Hamilton Democrats, Republicans argue gun control

By Emma Laperruque '14

Hamilton had a duel Wednesday night. Albeit, the College, not the founding father, and about guns, not with them. At 8 p.m. in the Chapel, students gathered to watch the Hamilton College Democrats and Republicans face off on the issue of gun control. The event was sponsored by the two political groups, as well as by the Government Department.

Earlier this year, the Democrats and Republicans held another bipartisan debate, then in anticipation of the upcoming presidential election. According to Co-President of the Hamilton College Democrats Will Rusche ’13, the debate on gun control “was both inspired by the success of last semester’s debate and is also part of the ongoing effort by the HCDems and HCRepublicans to raise political engagement on campus.”

This semester’s debate posed the question, “Are President Obama’s gun control proposals unnecessary, ineffective and unconstitutional?”  President of the Hamilton College Republicans Sarah Larson ’15, Brady Sprague ’15 and Patrick Bedard ’14 represented the pro-side to the prompt, as Hamilton College Democrats Secretary Deb Roney ’15, Treasurer Keara Fenzel ’14 and Social Chair Jake London ’14 of the Democrats represented the opposition.

Moderating the event, James S. Sherman Professor of Government Phillip Klinkner introduced the question at hand and announced the format: five minute opening statements from each side, five minute rebuttals, 25 minutes of questions from the audience and five minute closing statements.

Starting off the gun control debate with a bang, Klinkner polled the room asking audience members to stand in accordance with their views: 18 stood, agreeing with the prompt, while 47 stood in dissent.

The Republicans attempted to sow the seeds of doubt surrounding the effectiveness of Obama’s gun control policies.  Hamilton College Republicans Larson led with a lyric from rapper Ice-T, “Don’t hate the player, hate the game,” saying such philosophy is “absolutely relevant in today’s debate.” She discussed the need to distinguish guns from violence, arguing that guns “aren’t violent in themselves, and aren’t violent unless they are fired.”  She continued to say that the American government doesn’t have the right to take away Americans’ rights and pointed to a gun’s value for self-defense, notably for women in danger of rape.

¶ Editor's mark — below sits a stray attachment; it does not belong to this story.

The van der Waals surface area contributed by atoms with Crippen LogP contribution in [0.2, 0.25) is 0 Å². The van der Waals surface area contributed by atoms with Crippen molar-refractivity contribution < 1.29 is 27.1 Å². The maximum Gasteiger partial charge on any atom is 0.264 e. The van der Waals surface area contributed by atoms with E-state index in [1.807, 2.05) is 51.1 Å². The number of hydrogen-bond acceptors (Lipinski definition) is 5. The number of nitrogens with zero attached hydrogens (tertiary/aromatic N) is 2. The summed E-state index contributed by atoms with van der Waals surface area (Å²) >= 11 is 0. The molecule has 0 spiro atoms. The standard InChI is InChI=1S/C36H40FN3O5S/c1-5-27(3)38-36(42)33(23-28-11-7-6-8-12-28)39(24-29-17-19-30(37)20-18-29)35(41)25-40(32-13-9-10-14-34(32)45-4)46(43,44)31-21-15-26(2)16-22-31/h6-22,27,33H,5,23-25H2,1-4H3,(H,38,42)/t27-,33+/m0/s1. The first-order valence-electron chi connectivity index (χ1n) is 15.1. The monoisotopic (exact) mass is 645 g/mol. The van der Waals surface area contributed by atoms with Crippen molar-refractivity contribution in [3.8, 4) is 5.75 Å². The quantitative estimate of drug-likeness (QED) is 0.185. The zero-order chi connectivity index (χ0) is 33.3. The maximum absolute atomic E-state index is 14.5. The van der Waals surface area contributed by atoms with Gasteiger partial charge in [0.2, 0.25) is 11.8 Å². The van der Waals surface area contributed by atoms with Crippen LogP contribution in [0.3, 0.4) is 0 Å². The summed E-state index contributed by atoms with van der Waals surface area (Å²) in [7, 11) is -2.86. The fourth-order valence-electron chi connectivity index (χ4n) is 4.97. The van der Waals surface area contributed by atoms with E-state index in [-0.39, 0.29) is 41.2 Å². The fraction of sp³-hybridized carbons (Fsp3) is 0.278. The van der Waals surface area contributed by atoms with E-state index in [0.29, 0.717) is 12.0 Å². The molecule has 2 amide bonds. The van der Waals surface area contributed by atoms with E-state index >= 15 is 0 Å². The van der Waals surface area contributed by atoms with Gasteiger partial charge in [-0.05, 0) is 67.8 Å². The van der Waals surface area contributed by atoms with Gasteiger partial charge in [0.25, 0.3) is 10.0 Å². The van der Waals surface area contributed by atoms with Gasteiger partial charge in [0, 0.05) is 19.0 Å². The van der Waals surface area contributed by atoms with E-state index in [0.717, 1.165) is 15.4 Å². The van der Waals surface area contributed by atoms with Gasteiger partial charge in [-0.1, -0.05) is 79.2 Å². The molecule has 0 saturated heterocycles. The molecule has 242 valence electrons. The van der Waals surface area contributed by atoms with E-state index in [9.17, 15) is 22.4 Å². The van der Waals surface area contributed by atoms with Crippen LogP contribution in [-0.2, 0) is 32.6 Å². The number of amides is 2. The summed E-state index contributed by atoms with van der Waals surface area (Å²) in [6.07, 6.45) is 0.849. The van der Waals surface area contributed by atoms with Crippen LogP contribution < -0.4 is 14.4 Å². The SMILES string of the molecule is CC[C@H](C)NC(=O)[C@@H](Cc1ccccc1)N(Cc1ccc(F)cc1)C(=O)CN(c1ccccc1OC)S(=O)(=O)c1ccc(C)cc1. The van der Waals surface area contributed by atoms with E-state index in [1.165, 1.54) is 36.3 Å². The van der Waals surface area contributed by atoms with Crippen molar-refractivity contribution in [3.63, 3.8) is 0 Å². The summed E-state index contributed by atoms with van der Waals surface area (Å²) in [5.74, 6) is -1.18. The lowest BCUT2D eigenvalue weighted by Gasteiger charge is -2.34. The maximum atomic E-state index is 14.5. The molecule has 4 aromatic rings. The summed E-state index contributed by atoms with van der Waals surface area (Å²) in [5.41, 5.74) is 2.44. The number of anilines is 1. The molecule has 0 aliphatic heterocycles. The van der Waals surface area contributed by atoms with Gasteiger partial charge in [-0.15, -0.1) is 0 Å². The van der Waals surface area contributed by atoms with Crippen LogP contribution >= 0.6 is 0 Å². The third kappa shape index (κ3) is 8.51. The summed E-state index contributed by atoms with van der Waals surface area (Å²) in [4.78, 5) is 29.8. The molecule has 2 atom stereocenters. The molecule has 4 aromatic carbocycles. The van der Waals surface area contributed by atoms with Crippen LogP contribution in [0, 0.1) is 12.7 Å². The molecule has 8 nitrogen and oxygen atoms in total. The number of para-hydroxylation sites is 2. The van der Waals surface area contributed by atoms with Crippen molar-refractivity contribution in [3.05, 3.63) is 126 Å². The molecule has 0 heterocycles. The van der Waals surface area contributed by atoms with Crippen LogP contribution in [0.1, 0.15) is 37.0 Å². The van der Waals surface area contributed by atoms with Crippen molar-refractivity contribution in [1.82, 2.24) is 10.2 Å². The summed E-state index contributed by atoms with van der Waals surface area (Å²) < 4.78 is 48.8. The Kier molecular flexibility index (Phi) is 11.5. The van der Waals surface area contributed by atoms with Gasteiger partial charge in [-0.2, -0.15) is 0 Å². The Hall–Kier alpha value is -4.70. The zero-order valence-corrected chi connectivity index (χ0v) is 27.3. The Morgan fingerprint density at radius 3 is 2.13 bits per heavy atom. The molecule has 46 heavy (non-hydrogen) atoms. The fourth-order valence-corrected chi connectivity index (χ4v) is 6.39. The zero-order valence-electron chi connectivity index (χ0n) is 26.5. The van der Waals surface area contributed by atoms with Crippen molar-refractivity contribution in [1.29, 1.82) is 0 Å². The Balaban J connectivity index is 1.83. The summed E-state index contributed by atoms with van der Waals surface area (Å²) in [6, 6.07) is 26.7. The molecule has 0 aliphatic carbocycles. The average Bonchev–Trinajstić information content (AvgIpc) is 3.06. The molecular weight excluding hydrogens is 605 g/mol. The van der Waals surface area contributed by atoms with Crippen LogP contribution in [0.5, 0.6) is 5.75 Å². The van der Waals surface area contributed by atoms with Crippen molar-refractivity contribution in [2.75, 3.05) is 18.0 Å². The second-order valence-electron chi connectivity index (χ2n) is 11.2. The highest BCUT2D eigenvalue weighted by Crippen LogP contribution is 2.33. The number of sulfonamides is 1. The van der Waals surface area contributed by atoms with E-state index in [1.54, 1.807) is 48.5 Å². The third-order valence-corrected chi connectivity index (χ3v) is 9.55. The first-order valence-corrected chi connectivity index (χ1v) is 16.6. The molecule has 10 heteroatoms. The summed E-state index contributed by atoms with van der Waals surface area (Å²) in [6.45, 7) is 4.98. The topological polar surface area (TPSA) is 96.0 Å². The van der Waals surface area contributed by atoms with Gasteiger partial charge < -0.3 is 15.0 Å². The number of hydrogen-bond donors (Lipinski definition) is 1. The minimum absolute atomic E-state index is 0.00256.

The Democrats argued that Obama’s measures are necessary to curb the mass shootings that have been so frequently in the news. Opening for the Democrats, Roney asked, “How many more shootings do we have to have?” Though she agreed with Larson that American individuals deserve the right to bear arms, she argued that action must be taken to reduce gun violence.

During the rebuttal period of the debate, the Republicans and Democrats attempted to shoot holes in their opponents’ arguments.  For the Republicans, Sprague argued that the Republicans agreed that something needed to be done in response to the Sandy Hook Elementary School shooting—just not Obama’s gun control policies. “We think the responsibility of the government is to project your rights,” while, “the democrats think it’s the government’s job to restrict your rights,” said Sprague.  For the Democrats, Kenzel addressed the prevalent illegal distribution of sales in gun shows. “Just because we have a few places that follow these restrictions does not keep guns out of the wrong hands,” she said.

In closing, the Republicans reiterated their argument that Obama’s policies would be ineffective. Citing statistics, he argued that the president’s policies would actually prevent people from defending themselves. “For every 33 Americans that are killed, 4,000 people every day use a gun in self-defense.”

For the Democrats, London closed the event by clarifying that the Democratic argument is not seeking to “infringe on your liberties, but simply restrict the purchase of guns in certain situations.”  Moreover, he pointed that while gun control is an effective response to the recent, horrific mass shootings, it is also not the only step necessary. Addressing the issue involves “not just gun control, not just mental health awareness, but also education and other programs that can keep people out of these violent acts.”

Once the debate concluded, Klinkner re-polled the room. Each side lost votes, but there was no aggregate change amongst the audience, making one wonder whether the arguments and statistics weren’t enough to convince audience members to change their minds or whether gun control is an issue on which people can’t so easily be swayed.


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